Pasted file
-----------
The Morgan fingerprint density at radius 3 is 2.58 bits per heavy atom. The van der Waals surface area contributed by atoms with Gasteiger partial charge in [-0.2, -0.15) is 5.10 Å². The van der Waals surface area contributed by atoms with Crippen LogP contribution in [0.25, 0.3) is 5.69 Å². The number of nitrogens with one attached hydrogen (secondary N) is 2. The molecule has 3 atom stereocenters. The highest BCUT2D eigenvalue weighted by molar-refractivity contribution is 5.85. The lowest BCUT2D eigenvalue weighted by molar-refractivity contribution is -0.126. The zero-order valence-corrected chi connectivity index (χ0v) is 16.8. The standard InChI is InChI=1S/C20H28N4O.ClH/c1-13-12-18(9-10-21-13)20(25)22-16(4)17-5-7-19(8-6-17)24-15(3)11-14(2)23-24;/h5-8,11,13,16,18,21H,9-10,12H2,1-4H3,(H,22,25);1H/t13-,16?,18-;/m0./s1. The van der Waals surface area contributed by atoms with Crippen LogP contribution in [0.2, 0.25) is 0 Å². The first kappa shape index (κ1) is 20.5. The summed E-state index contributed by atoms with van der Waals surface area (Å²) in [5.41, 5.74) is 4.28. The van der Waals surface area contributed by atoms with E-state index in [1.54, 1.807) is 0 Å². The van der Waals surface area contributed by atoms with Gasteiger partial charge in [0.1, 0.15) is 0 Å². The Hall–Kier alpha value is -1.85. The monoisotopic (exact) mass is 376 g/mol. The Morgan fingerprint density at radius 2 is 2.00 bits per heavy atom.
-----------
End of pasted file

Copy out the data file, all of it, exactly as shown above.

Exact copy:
The Morgan fingerprint density at radius 3 is 2.58 bits per heavy atom. The van der Waals surface area contributed by atoms with Gasteiger partial charge in [-0.2, -0.15) is 5.10 Å². The van der Waals surface area contributed by atoms with Crippen LogP contribution in [0.25, 0.3) is 5.69 Å². The number of nitrogens with one attached hydrogen (secondary N) is 2. The molecule has 3 atom stereocenters. The highest BCUT2D eigenvalue weighted by molar-refractivity contribution is 5.85. The lowest BCUT2D eigenvalue weighted by molar-refractivity contribution is -0.126. The zero-order valence-corrected chi connectivity index (χ0v) is 16.8. The standard InChI is InChI=1S/C20H28N4O.ClH/c1-13-12-18(9-10-21-13)20(25)22-16(4)17-5-7-19(8-6-17)24-15(3)11-14(2)23-24;/h5-8,11,13,16,18,21H,9-10,12H2,1-4H3,(H,22,25);1H/t13-,16?,18-;/m0./s1. The van der Waals surface area contributed by atoms with Crippen LogP contribution in [0.2, 0.25) is 0 Å². The first kappa shape index (κ1) is 20.5. The summed E-state index contributed by atoms with van der Waals surface area (Å²) in [5.41, 5.74) is 4.28. The van der Waals surface area contributed by atoms with E-state index in [1.54, 1.807) is 0 Å². The van der Waals surface area contributed by atoms with Gasteiger partial charge in [0.1, 0.15) is 0 Å². The Hall–Kier alpha value is -1.85. The monoisotopic (exact) mass is 376 g/mol. The Morgan fingerprint density at radius 2 is 2.00 bits per heavy atom.